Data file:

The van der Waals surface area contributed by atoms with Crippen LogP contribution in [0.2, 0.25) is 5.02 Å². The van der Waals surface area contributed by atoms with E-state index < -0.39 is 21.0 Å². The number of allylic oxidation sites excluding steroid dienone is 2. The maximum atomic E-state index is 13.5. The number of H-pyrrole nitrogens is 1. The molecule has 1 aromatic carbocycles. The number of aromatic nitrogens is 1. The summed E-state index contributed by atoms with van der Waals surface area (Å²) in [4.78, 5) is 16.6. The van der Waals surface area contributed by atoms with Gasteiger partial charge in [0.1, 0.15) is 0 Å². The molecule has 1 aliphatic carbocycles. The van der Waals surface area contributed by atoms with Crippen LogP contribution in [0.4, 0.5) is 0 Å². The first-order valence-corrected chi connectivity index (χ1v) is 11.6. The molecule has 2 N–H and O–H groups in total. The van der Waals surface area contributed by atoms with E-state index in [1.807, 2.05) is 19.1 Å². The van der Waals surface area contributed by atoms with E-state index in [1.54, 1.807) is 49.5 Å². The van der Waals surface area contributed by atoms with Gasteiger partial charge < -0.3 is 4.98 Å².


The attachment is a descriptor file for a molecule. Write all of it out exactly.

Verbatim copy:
The van der Waals surface area contributed by atoms with Crippen LogP contribution in [0.2, 0.25) is 5.02 Å². The van der Waals surface area contributed by atoms with E-state index < -0.39 is 21.0 Å². The number of allylic oxidation sites excluding steroid dienone is 2. The maximum atomic E-state index is 13.5. The number of H-pyrrole nitrogens is 1. The molecule has 1 aromatic carbocycles. The number of aromatic nitrogens is 1. The summed E-state index contributed by atoms with van der Waals surface area (Å²) in [4.78, 5) is 16.6. The van der Waals surface area contributed by atoms with Gasteiger partial charge in [0.1, 0.15) is 0 Å². The molecule has 1 aliphatic carbocycles. The van der Waals surface area contributed by atoms with Crippen LogP contribution in [0.4, 0.5) is 0 Å². The first-order valence-corrected chi connectivity index (χ1v) is 11.6. The molecule has 2 N–H and O–H groups in total. The van der Waals surface area contributed by atoms with E-state index in [1.807, 2.05) is 19.1 Å². The van der Waals surface area contributed by atoms with E-state index in [1.54, 1.807) is 49.5 Å². The van der Waals surface area contributed by atoms with Gasteiger partial charge < -0.3 is 4.98 Å².